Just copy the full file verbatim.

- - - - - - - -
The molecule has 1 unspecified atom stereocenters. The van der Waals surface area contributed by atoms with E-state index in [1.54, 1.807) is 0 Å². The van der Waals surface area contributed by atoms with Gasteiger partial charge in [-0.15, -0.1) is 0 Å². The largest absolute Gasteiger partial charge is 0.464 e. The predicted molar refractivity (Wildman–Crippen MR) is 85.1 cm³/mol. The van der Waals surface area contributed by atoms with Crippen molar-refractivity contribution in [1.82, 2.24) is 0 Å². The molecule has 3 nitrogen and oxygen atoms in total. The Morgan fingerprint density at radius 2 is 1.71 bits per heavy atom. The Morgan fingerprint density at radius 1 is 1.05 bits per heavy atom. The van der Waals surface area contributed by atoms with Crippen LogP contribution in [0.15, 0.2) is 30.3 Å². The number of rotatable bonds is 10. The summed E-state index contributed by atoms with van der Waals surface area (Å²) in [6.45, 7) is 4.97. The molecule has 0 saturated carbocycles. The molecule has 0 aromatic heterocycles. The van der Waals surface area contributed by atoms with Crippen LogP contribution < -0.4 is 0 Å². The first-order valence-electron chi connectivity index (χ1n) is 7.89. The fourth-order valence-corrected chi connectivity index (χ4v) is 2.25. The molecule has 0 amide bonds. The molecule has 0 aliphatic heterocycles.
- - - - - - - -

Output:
The molecule has 1 unspecified atom stereocenters. The van der Waals surface area contributed by atoms with E-state index in [1.54, 1.807) is 0 Å². The van der Waals surface area contributed by atoms with Gasteiger partial charge in [-0.15, -0.1) is 0 Å². The largest absolute Gasteiger partial charge is 0.464 e. The predicted molar refractivity (Wildman–Crippen MR) is 85.1 cm³/mol. The van der Waals surface area contributed by atoms with Crippen molar-refractivity contribution in [1.82, 2.24) is 0 Å². The molecule has 3 nitrogen and oxygen atoms in total. The Morgan fingerprint density at radius 2 is 1.71 bits per heavy atom. The Morgan fingerprint density at radius 1 is 1.05 bits per heavy atom. The van der Waals surface area contributed by atoms with Crippen LogP contribution in [0.15, 0.2) is 30.3 Å². The number of rotatable bonds is 10. The summed E-state index contributed by atoms with van der Waals surface area (Å²) in [6.45, 7) is 4.97. The molecule has 0 saturated carbocycles. The molecule has 0 aromatic heterocycles. The van der Waals surface area contributed by atoms with Crippen LogP contribution < -0.4 is 0 Å². The first-order valence-electron chi connectivity index (χ1n) is 7.89. The fourth-order valence-corrected chi connectivity index (χ4v) is 2.25. The molecule has 0 amide bonds. The molecule has 0 aliphatic heterocycles.